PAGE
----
Several weeks after my breast cancer diagnosis, my treatment plan was set. First surgery, then 18 weeks of chemo, followed by 5 weeks of radiation (25 treatments) and then hormone medication for the next 5-10 years. Whew…It was overwhelming to say the least. What kept me up at night separate from the anxiety of wanting to live a long life for my three small children, was chemo. How would my body respond? What would I look like bald? Would I be tired and have constant nausea? Radiation was a distant concern, until it wasn’t. For me those 5 weeks were by far the most physically challenging of my treatment. Along with the drain of being at the hospital every single day for 5 weeks was the matter of my radiated skin. I had heard this could be excruciating. One of my doctors and several women I had met during my treatment gave me some great tips to minimize the pain and the burns from radiation. Below are some of the top tips that were shared with me.
Before treatment begins, moisturize the skin for about seven days prior with an ointment such My Girls Skin Cream. I would put it on at night and wear an old T-shirt so the ointment didn’t get on my bed clothes.
During the treatment wash skin VERY gently every day with warm water. Be careful as the skin can be easily irritated – just use your hands to gently splash water on the treated skin. Don’t bother with washcloths or sponges. This will remove bacteria from your skin, which can cause an infection. Continue to apply the special radiation moisturizer during your treatment. This helps your skin recover more quickly. Don’t apply moisturizer to a wound. If your skin becomes dry and flaky during the course of your treatment, moisturize more frequently.
If your skin forms a blister leave the top of the blister alone. The bubble keeps the area clean while the new skin grows back underneath. If the blister opens, the exposed raw area can be painful and weepy. Keep the area relatively dry and wash it with warm water only. To relieve discomfort from blistering or peeling radiated skin, take an over-the-counter pain reliever, or ask your doctor for a prescription if you need it.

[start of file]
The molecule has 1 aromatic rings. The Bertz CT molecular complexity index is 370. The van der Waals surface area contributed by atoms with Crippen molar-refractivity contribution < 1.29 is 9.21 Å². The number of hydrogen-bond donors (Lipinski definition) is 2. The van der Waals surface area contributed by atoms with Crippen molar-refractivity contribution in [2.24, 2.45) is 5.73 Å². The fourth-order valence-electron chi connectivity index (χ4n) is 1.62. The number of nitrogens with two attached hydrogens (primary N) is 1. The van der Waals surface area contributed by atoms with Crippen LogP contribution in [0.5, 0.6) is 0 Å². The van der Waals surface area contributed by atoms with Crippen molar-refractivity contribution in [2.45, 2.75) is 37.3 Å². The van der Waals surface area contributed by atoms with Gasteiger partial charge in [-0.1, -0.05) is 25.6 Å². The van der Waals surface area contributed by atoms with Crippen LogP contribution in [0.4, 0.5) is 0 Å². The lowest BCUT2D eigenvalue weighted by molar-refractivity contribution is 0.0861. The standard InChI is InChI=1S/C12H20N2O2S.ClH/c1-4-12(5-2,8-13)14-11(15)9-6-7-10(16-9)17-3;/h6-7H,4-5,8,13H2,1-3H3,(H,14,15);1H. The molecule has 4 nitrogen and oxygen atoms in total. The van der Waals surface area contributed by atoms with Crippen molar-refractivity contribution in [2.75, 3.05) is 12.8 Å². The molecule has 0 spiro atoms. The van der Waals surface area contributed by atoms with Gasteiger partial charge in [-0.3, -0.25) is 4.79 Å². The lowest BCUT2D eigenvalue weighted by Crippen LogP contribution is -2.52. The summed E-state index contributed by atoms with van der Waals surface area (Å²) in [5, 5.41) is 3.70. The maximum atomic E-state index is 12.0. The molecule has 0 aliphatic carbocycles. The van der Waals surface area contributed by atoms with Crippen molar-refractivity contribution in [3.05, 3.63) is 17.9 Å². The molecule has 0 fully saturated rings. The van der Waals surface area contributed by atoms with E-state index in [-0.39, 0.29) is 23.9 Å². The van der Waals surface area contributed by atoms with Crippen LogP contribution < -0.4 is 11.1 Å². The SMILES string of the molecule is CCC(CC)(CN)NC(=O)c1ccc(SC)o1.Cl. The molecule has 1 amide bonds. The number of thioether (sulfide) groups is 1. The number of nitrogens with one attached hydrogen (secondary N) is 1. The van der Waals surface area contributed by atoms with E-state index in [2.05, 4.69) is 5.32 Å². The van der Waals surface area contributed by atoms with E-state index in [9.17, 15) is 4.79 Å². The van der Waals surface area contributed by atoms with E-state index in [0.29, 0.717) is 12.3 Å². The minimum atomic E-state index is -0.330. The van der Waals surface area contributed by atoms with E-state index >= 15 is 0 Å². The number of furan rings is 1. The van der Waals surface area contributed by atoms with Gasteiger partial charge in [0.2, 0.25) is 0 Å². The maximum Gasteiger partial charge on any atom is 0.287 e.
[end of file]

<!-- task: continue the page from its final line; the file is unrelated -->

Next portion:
Wear loose-fitting clothes. You can develop side effects if clothing rubs against skin that been treated with radiation. Wearing loose-fitting clothing helps to prevent these side effects.
If you need to wear a bra. Make sure it is a comfortable soft bra made for radiated skin like the AnaOno Full Coverage or Pocketed Plunge. You do not want it to fit too tightly against the affected area.
During radiation, you want to keep the treated area completely out of the sun. Wear a bathing suit with a high neckline and a cover-up when you're not in the water. Try to avoid chlorine if possible.
After your radiation treatment is done continue with your moisturizing routine until the redness subsides. Also, remember the skin that has been exposed to radiation may be more sensitive to the sun than it was in the past. You can go out in the sun but make sure you protect your skin. Use a sunblock that is rated SPF 30 or higher on the area that was treated and don’t forget to reapply!
Radiation is just one more thing that many breast cancer survivors have to deal with. Like all the challenges we face there are ways to make them more manageable. I hope this helps one of you do just that. :)
My Girls Skin Cream Pocketed High Neck Tankini
Pocketed Plunge Bra